The poem “The Man He Killed” by Thomas Hardy was published during the Second Boer War in 1902. Hardy opposed the colonial conflict between the British Empire and combined forces of the Orange Free State and the South African Republic and decided to portray the horrors the war embodied for any ordinary man. “The Man He Killed” examines the internal battle of a soldier who has to kill an ‘enemy.’ An unnamed protagonist tries to justify his actions to himself but ultimately fails and has to face the feelings of regret and sorrow that overcome his mind.
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The tragic abundance of alternatives is represented through a painting “Crossroads” by Ben Will. Salvador Dali’s “The Face of War” demonstrates the terror and disgust Hardy associated with the Boer War and any military conflict, in general. The figurative painting “REGRET” by Hana Davis visualizes the main character’s emotions as he ponders about the kill.
A street artist Banksy manages to capture the massage of Hardy’s poem with his graffiti “CND Soldiers.” “Sailors Carousing” by Julius Caesar Ibbetson represents the alternative meeting of the soldier and his victim at a bar where they would possibly become friends. Even though a poet uses words to express their emotions and an artist is left to the canvas and paint, both can create a net of colors, associations, and moving images to send an important message to the audience.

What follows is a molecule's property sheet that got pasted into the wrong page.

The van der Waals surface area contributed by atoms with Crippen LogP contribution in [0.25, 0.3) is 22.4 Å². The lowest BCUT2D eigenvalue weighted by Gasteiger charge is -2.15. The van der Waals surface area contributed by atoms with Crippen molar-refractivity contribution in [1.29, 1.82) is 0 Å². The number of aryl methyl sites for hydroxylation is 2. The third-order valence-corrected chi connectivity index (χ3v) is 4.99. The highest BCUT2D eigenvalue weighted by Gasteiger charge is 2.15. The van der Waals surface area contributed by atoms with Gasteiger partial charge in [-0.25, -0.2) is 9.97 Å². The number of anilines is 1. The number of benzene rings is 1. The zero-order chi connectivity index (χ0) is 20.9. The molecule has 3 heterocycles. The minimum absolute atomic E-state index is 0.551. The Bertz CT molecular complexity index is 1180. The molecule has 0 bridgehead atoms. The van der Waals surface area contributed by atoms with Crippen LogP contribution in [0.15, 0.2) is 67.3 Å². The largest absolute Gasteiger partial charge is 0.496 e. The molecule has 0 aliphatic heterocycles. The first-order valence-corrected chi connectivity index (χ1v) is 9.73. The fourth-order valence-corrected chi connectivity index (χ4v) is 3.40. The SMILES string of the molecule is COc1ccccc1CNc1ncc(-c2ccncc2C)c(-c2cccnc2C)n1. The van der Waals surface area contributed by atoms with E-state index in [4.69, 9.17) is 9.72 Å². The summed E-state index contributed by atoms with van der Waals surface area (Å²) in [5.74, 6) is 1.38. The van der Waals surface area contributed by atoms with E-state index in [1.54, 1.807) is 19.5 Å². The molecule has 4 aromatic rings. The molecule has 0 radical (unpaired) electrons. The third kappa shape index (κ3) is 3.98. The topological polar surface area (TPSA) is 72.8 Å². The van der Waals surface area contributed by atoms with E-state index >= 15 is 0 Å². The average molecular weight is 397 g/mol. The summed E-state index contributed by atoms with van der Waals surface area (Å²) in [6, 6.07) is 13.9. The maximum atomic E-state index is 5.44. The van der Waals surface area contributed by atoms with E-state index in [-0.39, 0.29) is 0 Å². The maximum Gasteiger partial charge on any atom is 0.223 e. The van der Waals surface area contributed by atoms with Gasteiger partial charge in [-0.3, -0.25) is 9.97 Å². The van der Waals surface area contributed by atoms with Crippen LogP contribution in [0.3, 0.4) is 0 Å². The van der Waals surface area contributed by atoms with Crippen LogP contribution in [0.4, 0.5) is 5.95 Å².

The first passage of the poem is dedicated entirely to the alternative path the protagonist could take:
Had he and I but met
By some old ancient inn,
We should have sat us down to wet
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Right many a nipperkin! (Hardy 1-4). By beginning with a hypothetical of two men meeting up and having a drink together, Hardy manages to demonstrate the humanity of both the soldier and ‘the man he killed.’ It does not sound like the protagonist had any hateful feelings towards the other man. This stanza shows he wishes he had met this man Andre in different circumstances. Ben Will creates a straightforward visual representation of what making a choice is like.
“Crossroads” shows four roads, each leading to a different outcome. The painting relates to the alternative life the soldier might have had with so many possibilities open to him. He might think that there is no other choice on the battlefield, but “Crossroads” represents the opposite. The murky and dark sky illustrates the tone of the poem that deals with the tragic outcomes the war can lead to. The painting by Will helps the readers understand that circumstances often influence the path a person might take when faced with an important decision as if standing at the crossroads choosing which way to go.
Hardy publicly criticizes the British government’s quest for dominance through colonial expansion. He describes the absurdity and finality of a person’s actions on the battlefield:
But ranged as infantry,
And staring face to face,
I shot at him as he at me,
And killed him in his place (Hardy 5-8).
The second stanza demonstrates how similar the two men are. They are both confused and scared, having no idea what to do next as they stare at each other. The fact that the protagonist is the one who survives and walks away is a coincidence. The simplicity and speed of shooting and killing someone (as Hardy describes the act in only two lines) creates an absurd image in the readers’ minds. Absurdity leads to horror at the realization of what the protagonist has done.